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City Goes to Birds

Rowdy birds, some deadly and some messy, take over Richmond.


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Like cooler weather, the screeching of thousands of birds swarming downtown city trees and above thoroughfares such as East Main Street is a harbinger of September.

Some are relatively harmless, such as European starlings. Some are violent, winged assassins — take the red-tailed and red-shouldered hawks, which also are migrating this time of year. Red-tailed hawks, which typically weigh two and a half pounds with wingspans of 49 inches, are known to swoop down and snatch up squirrels, mice and small birds. They've also reportedly attacked small dogs or cats, but such attacks are rare, says Sergio Harding, a nongame bird conservation biologist for the Virginia Department of Game and Inland Fisheries.

With the proliferation of urban chickens, however, there could be some cause for concern. Hawks eat chickens.

“Occasionally, somebody has guinea fowls or has domestic chickens, there are predation events, where their chickens are being taken,” Harding says. But it's more likely that a resident hawk is the culprit in a chicken attack, he says, as they're more apt to know the terrain and chicken hot spots. Migrating hawks are less familiar.

Starlings roost every evening around dusk, says Michael Wilson, a research biologist at the Center for Conservation Biology at the College of William and Mary and Virginia Commonwealth University. Now that breeding season is over the birds are feeling less territorial and more apt to congregate, he says. Brought to the United States in the 19th century, European starlings thrive as the aviary equivalent of squirrels, able to pick food from city refuse and nest in buildings.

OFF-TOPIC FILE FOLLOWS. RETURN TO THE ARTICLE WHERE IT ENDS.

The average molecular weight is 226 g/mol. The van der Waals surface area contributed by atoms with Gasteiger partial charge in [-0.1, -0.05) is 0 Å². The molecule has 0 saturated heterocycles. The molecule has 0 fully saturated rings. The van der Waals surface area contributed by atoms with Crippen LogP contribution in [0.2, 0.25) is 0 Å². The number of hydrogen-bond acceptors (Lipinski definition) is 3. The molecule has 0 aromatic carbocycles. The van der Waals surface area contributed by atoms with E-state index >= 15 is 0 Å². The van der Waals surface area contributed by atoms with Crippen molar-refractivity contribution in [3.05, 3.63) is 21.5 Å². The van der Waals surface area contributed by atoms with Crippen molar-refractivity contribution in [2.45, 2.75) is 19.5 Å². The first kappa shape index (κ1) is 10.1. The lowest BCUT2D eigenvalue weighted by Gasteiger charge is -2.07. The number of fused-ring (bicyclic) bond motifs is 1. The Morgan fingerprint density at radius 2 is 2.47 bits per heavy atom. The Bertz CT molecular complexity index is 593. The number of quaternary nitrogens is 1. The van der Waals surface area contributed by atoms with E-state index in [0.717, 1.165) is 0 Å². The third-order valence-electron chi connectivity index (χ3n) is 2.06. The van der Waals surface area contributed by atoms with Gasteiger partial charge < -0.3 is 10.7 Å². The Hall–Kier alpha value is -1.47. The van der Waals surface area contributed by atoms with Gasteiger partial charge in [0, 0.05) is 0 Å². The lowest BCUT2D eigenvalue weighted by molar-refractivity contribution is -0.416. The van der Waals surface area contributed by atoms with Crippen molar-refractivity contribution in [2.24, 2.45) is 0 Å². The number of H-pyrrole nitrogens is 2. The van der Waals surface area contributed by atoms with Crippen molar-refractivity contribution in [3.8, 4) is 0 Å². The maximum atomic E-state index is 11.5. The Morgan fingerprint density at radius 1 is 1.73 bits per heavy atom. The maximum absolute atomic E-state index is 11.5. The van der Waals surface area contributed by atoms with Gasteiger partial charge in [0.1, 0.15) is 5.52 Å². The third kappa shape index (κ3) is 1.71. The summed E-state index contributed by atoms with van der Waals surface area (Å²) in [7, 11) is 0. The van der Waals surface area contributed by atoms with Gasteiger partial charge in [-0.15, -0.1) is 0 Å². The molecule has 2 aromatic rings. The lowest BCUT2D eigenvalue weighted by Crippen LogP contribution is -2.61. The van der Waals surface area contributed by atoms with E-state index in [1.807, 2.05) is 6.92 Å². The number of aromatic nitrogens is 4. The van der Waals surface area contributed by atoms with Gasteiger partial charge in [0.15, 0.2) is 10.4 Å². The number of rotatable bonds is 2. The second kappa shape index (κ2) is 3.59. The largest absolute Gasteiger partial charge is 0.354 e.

Another species of noisy birds, purple martins, fled Richmond in mid-September. Native to tropical climes such as Central and South America, purple martins fly north to mate in the spring. After local conservation efforts by bird enthusiasts, the city's purple martin population swelled to upwards of 10,000 this year, Wilson says.

They alight on a line of Bradford pear trees near the 17th Street Farmers' Market from early July to early September in what Wilson calls a “premigratory roost” in swooshes of 500 to 1,000 birds. Then they catch up, or squabble.

“Sometimes there's fights over perch space,” Wilson notes.

With purple martins gone, now roaming are European starlings, owls and red-tailed hawks — who snacked this year on purple martins, Wilson says: “Red-tails were coming down and plucking [them].”


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